Although Illinois fought for the North in the Civil War, the area of Illinois that I'm from feels a lot more like the South. The region is very close in distance to Southern strongholds like Kentucky and Tennessee, much closer than it is to Chicago and the upper Midwest. The speech is Southern-people say "carn" for corn, "fark" for fork, and "arwl" for oil. The name of the Interstate is Highway "Farty," not Forty. More importantly, the outlook is more Southern than Northern. The people there feel a part of the great traditional Southern culture that has now made huge inroads into every part of America-country music, stock car racing, pickup trucks, and Jack Daniel's whiskey. If you think about it, the South really did rise again, and is still rising, in ways no one could have predicted.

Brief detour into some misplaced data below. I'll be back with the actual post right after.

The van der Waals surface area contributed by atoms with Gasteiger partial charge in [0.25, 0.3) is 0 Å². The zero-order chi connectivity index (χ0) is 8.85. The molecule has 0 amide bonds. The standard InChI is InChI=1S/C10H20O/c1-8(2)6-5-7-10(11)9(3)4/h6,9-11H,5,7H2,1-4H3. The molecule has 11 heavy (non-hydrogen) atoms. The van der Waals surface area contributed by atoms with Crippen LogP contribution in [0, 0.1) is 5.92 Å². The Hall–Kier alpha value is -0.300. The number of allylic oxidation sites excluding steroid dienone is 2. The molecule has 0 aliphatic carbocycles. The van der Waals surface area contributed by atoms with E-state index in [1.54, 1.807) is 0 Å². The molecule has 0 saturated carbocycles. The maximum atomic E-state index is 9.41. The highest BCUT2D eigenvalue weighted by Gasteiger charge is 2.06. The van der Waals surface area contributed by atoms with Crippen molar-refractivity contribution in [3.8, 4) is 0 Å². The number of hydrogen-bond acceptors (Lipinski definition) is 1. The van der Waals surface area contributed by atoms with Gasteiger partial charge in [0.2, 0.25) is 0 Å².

My mom, Christine, gave birth to her only daughter, Gretchen Frances Wilson, when she was sixteen. My father, who I didn't really meet until I was twelve years old, was a local boy she had married at fifteen. Her main reason for marriage, she says, was to get out of her childhood household and escape from a tyrannical father. She dropped out of school in the beginning of the tenth grade and now claims she didn't have much time for school even when she went because of the demands her father put on her-everything from babysitting her younger brother, Vern, to moving rock piles for one of her dad's many landscaping projects. She soon tired of her new husband (my father) because, even as a teenager, she was forced to work two jobs-waitressing and housecleaning- while he was struggling to find one.
She left my biological father after two years and soon met up with her second husband, my stepfather, who to this day she rightly refers to as "the dark one." At the time of their marriage, my mom was eighteen and he was twenty-eight. He was a smooth operator, the kind of charmer who could talk anyone into anything. He talked my beautiful, blond, adventurous teenage mom into marriage and made her life-and much of my life-a living hell for the next sixteen years.